Update on "Public Charge" from Foundation leadership

Carolyn Wang Kong Raymond Baxter, Ph.D. group of people holding hands

Earlier this year, a divided United States Supreme Court struck down a lower court’s ruling that delayed the Trump Administration’s proposed change to the so-called “public charge” rule, clearing the way for the rule to take effect. Soon after, the US Census and Immigration Service confirmed an implementation date for the revised rule: February 24, 2020. The rule threatens both immediate and lasting negative effects on the health and well-being of communities across our state. For the Foundation, our partners, and anyone fighting for a healthier, more inclusive California, this is a date we hoped never to see.

The rule will regulate the future status of immigrants who are deemed likely to use public benefits. By issuing the new rule, the Department of Homeland Security (DHS) is redefining a “public charge” – previously a person who is “likely to become primarily dependent on the government for subsistence” – as a person who is likely to “receive one or more public benefit” within any 36-month period. The rule also expands the list of benefits that can affect someone’s future status.

For California’s immigrant communities, however, the rule is the latest in a series of divisive attacks. Public opinion research shows that it will discourage immigrant residents from accessing services for which they are legally eligible: preventive health services, CalFresh nutrition assistance, immunization services, and reduced-price school meals – programs and services that benefit entire communities. In a state where half of our children have at least one immigrant parent, it’s clear that the danger of widespread disenrollment from public benefits extends far beyond the rule’s stated scope.

In October of last year, we wrote that the rule – then temporarily blocked – represents an assault on our values, a test of our communities’ resilience, and a significant setback to the California we’ve been aspiring towards for decades – one that is inclusive, diverse, supportive, and one that engenders opportunity for all. The new rule strikes at the heart of that vision for our shared future. It perpetuates and accelerates a climate of fear, division, and confusion. In short, it weakens the bonds of our communities and threatens immediate and lasting negative health consequences across California.

More disheartening still is the fact that these outcomes are not unfortunate side effects of a necessary shift in policy. Let’s be clear: the divisive result is the point.

And yet, our communities are resilient, and they have been preparing for this threat. This is a crucial time to reinforce the pillars upon which our immigrant communities rely for support. In Q4 of 2019, we announced flexible, multi-year funding to organizations serving these communities – so that they can provide immediate support to immigrant families and chart a future course to strengthen and reinforce their communities beyond the crisis they now face.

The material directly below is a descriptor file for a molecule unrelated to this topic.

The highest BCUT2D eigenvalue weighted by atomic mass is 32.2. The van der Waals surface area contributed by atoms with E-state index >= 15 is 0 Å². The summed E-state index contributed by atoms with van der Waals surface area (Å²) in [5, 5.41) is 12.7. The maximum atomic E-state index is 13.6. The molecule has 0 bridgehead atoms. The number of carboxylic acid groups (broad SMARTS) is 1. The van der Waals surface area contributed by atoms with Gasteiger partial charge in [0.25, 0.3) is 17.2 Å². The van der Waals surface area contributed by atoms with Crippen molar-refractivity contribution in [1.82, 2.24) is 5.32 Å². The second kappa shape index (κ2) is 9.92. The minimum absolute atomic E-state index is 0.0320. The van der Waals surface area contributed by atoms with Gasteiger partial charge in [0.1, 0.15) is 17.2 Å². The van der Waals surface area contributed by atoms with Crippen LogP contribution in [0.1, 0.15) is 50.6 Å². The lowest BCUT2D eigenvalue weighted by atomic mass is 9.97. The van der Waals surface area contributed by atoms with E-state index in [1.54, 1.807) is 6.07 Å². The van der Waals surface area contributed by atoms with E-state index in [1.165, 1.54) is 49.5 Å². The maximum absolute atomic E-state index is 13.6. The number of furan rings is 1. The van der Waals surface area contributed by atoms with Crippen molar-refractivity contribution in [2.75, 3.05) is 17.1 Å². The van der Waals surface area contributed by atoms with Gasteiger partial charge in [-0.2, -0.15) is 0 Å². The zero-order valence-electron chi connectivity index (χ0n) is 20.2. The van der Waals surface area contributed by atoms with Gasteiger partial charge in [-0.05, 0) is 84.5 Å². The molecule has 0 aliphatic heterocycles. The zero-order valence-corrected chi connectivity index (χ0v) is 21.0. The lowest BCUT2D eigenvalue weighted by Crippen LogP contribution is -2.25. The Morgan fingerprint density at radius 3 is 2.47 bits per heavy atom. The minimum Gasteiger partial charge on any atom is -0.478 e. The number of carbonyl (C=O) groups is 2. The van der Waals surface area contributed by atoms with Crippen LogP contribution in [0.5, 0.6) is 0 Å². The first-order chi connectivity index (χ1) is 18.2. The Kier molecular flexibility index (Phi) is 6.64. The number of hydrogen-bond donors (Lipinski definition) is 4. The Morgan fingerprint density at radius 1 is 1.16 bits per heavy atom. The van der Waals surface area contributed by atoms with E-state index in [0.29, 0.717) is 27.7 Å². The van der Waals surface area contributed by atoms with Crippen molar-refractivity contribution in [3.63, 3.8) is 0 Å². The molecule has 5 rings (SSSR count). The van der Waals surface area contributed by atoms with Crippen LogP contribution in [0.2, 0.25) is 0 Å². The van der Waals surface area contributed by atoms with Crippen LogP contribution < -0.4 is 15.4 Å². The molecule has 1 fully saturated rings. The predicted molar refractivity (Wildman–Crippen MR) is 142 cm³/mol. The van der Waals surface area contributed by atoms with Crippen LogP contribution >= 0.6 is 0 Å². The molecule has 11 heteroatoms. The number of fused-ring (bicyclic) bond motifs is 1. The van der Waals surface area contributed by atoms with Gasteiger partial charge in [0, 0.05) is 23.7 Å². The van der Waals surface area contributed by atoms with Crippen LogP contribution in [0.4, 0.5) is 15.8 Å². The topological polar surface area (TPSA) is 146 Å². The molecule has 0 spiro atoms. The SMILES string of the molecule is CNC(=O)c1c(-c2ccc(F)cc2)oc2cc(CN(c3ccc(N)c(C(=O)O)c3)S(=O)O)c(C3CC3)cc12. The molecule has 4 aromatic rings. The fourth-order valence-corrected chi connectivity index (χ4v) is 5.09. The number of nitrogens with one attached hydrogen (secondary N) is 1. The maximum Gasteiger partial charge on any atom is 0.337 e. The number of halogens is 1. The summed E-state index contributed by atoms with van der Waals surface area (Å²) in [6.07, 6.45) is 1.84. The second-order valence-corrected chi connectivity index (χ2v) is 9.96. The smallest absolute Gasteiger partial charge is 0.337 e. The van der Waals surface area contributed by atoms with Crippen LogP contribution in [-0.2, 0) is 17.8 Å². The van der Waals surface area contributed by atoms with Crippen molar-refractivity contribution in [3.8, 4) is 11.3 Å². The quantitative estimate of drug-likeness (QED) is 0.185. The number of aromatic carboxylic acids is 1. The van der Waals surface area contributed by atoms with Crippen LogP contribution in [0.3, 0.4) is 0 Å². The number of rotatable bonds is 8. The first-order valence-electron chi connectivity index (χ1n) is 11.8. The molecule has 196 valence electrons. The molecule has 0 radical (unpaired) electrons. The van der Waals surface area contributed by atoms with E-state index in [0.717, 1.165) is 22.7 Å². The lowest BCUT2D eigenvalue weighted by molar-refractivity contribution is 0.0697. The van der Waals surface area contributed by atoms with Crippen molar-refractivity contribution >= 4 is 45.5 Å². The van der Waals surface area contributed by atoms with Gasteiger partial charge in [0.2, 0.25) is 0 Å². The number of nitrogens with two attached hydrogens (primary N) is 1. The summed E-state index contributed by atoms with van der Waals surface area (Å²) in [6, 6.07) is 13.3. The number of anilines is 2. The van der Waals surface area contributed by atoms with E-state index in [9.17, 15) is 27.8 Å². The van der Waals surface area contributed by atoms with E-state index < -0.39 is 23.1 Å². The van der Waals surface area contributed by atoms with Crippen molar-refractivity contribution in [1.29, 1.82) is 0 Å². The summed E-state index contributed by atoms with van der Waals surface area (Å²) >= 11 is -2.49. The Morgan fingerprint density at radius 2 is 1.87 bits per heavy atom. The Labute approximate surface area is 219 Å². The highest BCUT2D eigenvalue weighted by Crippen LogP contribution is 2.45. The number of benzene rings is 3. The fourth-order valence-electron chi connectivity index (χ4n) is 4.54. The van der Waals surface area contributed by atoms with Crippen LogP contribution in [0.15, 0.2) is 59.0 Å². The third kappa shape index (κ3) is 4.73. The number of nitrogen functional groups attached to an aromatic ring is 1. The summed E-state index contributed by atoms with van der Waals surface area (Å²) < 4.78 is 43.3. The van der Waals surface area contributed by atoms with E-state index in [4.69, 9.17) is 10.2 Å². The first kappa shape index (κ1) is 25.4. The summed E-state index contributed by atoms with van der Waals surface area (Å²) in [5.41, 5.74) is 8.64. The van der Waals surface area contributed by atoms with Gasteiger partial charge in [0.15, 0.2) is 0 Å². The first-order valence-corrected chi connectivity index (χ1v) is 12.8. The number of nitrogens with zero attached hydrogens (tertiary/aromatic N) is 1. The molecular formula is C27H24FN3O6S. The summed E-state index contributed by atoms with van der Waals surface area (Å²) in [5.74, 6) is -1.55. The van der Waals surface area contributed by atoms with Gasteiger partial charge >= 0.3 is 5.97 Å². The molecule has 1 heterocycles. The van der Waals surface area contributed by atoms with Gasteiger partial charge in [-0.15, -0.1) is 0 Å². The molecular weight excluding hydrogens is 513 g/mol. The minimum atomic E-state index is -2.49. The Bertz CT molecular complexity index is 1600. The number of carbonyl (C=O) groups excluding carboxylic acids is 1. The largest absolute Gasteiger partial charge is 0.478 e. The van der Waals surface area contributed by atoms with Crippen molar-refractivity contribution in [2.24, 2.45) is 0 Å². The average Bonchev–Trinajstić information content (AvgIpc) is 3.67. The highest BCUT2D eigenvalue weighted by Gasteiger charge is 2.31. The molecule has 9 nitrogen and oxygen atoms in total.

There is good reason for many of us to feel worried and afraid in this moment. But it’s precisely in moments like this when it’s most crucial to reaffirm that we’re all in this together.

There’s a broad coalition of partners working to preserve progress and build resilience in California’s immigrant communities. For two years, we’ve been inspired by your activism and outspoken opposition to this rule. Now, that same energy is urgently needed in response to it. Whether addressing immediate, short-term needs, mitigating long-term effects, or helping get the word out about what the rule means (and what it doesn’t), if you want to help, there’s a role for you to play. For more information on the rule, including research, analysis, and ways to take action, visit the Protecting Immigrant Families project. 

The public charge rule is no longer theoretical. It’s real, and it’ll soon to be here. Data from the Kaiser Family Foundation and the Urban Institute prove the chilling effect is already happening. There is good reason for many of us to feel worried and afraid in this moment. But we must also remember that California is a special place because of its incredible diversity, not in spite of it. So, it’s precisely in moments like this when it’s most crucial to reaffirm that we’re all in this together. We are a state of immigrants – whether that means our families, our colleagues, or our neighbors. When we work together, there’s no crisis we can’t overcome. 

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